Tag Archives: Working It Out Together

Recap: Working it Out Together – Taking Control of Health

Season three’s premiere episode of Working it Out Together on APTN features co-creator/host Waneek Horn-Miller and Kahnawa:ke’s Heath Promotion Consultant Alex McComber as they tackle the effects of colonization and structural racism on the eating habits of First Nations people in Canada today. Currently it is estimated that 25% of people living on reserve have been diagnosed with type 2 diabetes, which is more than double the rate of the general population of Canada. However Kanawa:ke has statistically remained constant at 12%.

We learn in this installment that obesity and diabetes can be directly linked to colonization. After the Canadian government limited the availability of traditional foods,  food was used as an instrument of control that coerced Indigenous people across Canada onto reserves. This act instantly meant that traditional, active self-sufficient ways were lost and life became sedentary and dependent. The foods that had been the norm were no longer. The government supplied communities with alternatives that were significantly higher in saturated fat, salt, sugar, and alcohol. This drastic dietary change further hampered the health and well-being of Indigenous populations across Canada.

The effects of the Indian Residential School compounded this problem by creating generations of young people with unhealthy relationships with food. Chronic hunger was the norm at residential schools, and the food that was supplied to students was consistently substandard in quality and nutritional value. Coupled with this unhealthy relationship with food that persists today is the lack of healthy food choices available to lower income families across Canada. Fresh and healthy foods with short shelf lives are always the more expensive choice; a price point often out of reach for lower income families struggling to feed their families. All of these factors have created a recipe for endemic health crises across Canadian communities.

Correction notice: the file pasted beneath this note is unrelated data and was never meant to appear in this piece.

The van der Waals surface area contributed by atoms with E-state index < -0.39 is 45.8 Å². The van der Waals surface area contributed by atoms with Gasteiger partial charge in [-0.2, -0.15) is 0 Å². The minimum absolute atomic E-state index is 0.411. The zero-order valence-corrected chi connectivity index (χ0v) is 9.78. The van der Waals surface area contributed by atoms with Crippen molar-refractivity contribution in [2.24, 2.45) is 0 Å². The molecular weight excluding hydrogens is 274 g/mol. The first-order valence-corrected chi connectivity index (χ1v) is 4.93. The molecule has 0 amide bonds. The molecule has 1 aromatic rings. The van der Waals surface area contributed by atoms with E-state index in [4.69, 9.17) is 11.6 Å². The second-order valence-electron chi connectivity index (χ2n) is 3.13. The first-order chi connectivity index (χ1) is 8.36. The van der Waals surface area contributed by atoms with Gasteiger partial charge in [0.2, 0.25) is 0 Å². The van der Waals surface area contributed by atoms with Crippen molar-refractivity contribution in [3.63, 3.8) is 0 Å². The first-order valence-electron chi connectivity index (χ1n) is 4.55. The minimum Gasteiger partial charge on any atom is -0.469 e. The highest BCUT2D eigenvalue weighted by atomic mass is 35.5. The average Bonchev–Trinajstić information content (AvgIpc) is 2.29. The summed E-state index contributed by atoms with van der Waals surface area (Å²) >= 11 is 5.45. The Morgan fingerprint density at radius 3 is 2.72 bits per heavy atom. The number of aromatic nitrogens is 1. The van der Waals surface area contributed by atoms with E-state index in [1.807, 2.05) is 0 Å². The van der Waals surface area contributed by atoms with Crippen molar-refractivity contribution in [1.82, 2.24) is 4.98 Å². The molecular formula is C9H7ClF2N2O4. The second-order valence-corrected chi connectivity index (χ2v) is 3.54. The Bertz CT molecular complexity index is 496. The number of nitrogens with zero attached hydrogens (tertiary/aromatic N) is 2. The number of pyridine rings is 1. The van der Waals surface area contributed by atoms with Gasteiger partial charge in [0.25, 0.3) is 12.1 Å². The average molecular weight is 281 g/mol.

Alex McComber believes the trauma of losing land, losing culture, and the horrors of the residential school system are to blame for the health crises that today’s Indigenous people experience.  To reverse this health crisis, healing from generations of traumas must first occur. Additionally, there is a strong focus on educating the youth of Kahnawa:ke about healthy lifestyles and choices, with the hope that it encourages family and community involvement as a whole.

To add a personal face to this crisis, we follow the story of Konwenni Jacobs, an active mother of two from Kahnawa:ke who has been diagnosed with type 2 diabetes. We experience her journey with her partner Brian Williams — recently diagnosed as pre-diabetic — as they struggle to improve their well-being, making healthy food choices and adhering to a stricter fitness regime.

This premiere episode drives home the fact that the ability to choose healthy foods in Canada has become a political issue, not just for Indigenous communities but for any community experiencing economic hardships.  However, McComber expands on this to remind us that the foods that we place in our bodies are not just fuel but medicine; everything we ingest is medicine for our bodies.